Fear memories are formed when cells in the hippocampus form discrete clusters and sleep is important to the stability of these clusters.
During memory formation, the directional coupling between the neocortex and hippocampus alters. Decreased power in brain oscillations in the neocortex preceded and predicted increased power in the hippocampus. The reverse occurs during memory retrieval.
Researchers report alcohol hijacks a conserved memory pathway in the brain and alters protein expressed in neurons, forming craving that fuel addiction.
A new study reports the brain mechanisms responsible for triggering memory are identical, whether a person is awake or asleep.
A new study questions traditional views of how memories are formed and stored in the brain. Additionally, researchers propose a new mechanism for learning.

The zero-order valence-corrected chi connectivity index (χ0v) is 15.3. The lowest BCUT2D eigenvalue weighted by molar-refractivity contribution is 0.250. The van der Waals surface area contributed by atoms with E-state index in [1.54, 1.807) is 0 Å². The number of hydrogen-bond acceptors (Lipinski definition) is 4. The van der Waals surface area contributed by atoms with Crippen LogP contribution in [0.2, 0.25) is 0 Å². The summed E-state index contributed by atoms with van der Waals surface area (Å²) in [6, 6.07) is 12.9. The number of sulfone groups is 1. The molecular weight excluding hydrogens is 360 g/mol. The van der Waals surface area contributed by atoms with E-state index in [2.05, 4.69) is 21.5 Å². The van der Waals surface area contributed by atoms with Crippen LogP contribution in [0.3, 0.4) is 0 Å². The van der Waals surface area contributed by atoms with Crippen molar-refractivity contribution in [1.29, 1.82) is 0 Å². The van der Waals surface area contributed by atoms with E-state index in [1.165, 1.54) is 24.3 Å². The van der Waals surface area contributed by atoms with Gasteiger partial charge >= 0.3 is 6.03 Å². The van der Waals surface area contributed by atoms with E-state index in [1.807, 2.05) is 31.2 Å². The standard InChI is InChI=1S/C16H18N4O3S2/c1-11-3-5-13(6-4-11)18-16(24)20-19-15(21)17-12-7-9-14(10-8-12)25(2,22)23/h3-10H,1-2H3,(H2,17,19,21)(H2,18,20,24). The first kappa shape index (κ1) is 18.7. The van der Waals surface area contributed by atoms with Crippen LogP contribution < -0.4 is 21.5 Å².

Harvard researchers reveal neurons associated with memory formation may be far more flexible than previously believed. They report their findings point to plasticity in neural networks that help with the integration of new information.
Using optogenetics, researchers manipulated pulses of neural activity during non REM sleep that made mice either remember of forget things they had learned. This novel study demonstrated that altering sleep spindle oscillations during sleep has an impact on memory formation and retention.
Researches report memory isn't a single entity and memory formation can be enhanced by different brain states.